Furthermore, the increase of obesity among children has been connected to the marketing and promotion of unhealthy food. In one study, advertisement for unhealthy food on the Internet was found to account for almost 50 % of all the food advertisements being surveyed on children’s and the food industry’s websites. The fast-food industry spends about $660 million US dollars of its annual $4.2 billion advertising budget (about 16 percent) on marketing to children and teenagers, and more than half of that is spent on toy giveaways included in children’s meals.

In a recent European Commission survey, 96 % of respondents consider that food advertising and promotion influences children’s eating habits, with 53 % considering that it has an important role (Figure 1).


Figure 1: Self-reported data on the impression of the increase in obesity in European countries (EU25). Source: European Comission

Children are naïve about advertising and can easily be manipulated and exploited by marketing to want and demand products. One study by Professor R. Fox at the University of Missouri-Columbia, found that: “..children watching athletes in television commercials thought that the athletes paid to be in the advertisements to promote themselves rather than the products. They believed children in advertisements were real rather than paid actors and they often confused advertisements with news items. Generally children did not understand the commercial intent and manipulation behind advertisements.”

Ban on Ads Targeting Children

In 1991 Sweden banned all advertising to children under 12 after a Swedish Consumer Agency report concluded that "The results of studies that have attempted to distinguish between different degrees of understanding or levels of awareness, all indicate that it is only after the age of 12 that children develop a fuller understanding of the purpose of advertising."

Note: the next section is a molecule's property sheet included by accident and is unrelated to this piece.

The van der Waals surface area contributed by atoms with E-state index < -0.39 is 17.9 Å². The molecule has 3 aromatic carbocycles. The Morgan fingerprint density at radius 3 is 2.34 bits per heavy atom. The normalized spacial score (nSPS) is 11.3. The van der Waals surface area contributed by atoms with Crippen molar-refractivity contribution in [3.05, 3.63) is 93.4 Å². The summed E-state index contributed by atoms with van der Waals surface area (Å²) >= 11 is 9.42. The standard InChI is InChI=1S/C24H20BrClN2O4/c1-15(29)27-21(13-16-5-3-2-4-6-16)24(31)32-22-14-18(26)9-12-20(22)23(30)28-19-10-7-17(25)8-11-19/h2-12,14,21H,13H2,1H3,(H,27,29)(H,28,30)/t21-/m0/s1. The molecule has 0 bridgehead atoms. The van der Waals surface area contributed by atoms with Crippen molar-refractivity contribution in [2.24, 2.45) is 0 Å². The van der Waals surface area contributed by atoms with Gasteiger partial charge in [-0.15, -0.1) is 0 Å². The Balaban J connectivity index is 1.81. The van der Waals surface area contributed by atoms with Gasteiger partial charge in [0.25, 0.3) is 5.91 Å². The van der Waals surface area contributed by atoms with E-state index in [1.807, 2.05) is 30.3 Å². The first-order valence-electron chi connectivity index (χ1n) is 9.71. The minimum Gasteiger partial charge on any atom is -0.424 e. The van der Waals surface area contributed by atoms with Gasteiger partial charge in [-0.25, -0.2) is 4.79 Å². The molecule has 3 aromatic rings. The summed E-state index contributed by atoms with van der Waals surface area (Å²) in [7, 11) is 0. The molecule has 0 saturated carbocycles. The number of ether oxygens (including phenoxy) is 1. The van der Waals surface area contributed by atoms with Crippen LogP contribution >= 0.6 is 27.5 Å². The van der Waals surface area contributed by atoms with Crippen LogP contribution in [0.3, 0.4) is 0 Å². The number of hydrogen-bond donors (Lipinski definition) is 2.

Marketing and consumerism are turning children into consumers, not citizens, promoting an unsustainable living model connected to selfishness as opposed to actively caring for the society and the environment. Modern families live in a historical period where they have the opportunity to enjoy all the advancements of mankind; however their lives, filled with pressure and anxiety, aimed at instant gratification, do not seem happier.
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Read more about this subject in the Worldwatch Europe publication, From Consumer Kids to Sustainable Childhood, which will be released 15 November 2012.

Sources

1. Sharon Beder,"This Little Kiddy Went to Market: The Corporate Capture of Childhood", Pluto Press, London, 2009
2. Sharon Beder, Consumerism: A Historical Perspective, http://dandelionsalad.wordpress.com/2009/04/26/consumerism-an-historical...
3. Special Eurobarometer N°246, “Health and Food”, European Commission
4. Marie-Thérèse Letablier, Angela Luci, Antoine Math, Olivier Thévenon, “The Costs of Raising Children and the Effectiveness of policies to support parenthood in European countries: a Literature Review “,European Commission Directorate-General "Employment, Social Affairs and Equal Opportunities" Unit E1 - Social and Demographic Analysis
5. CBI Market Information Database, “The Toys And Games Market In The EU”, CBI Market Surey, 2007, http://www.cbi.eu/download/mid_preview/985.pdf
6. Sharon Beder, 'A Community View', Caring for Children in the Media Age, Papers from a national conference, edited by John Squires and Tracy Newlands, New College Institute for Values Research, Sydney, 1998, pp. 101-111.
7. Helena Sandberg, Kerstin Gidlöf, Nils Holmberg “Children’s Exposure to and Perceptions of Online Advertising, Lund University, Sweden, International Journal of Communication 5 (2011), 21–50
8. Kristen McLean, The Children’s Book Consumer in the Digital Age: Takeaways From the ABC/Bowker Pubtrack Survey, 2010, http://news.bookweb.org/news/children’s-book-consumer-digital-age-takeaways-abcbowker-pubtrack-survey
9. Harris,Jennifer L., Schwartz, Marlene B., Brownell, Kelly D, 2010, Evaluating Fast Food Nutrition and Marketing to Youth - Yale Rudd Center, http://www.rwjf.org/content/dam/farm/legacy-parents/fast-food-facts
10. The Nielsen Company: Nielsen Online Data Quick Take: Kids Online, The Nielsen Company, 770 Broadway, New York
11. Eating disorders statistics, The Alliance for Eating Disorders Awareness, www.eatingdisorderinfo.org
12. http://www.rodale.com/fast-food-advertising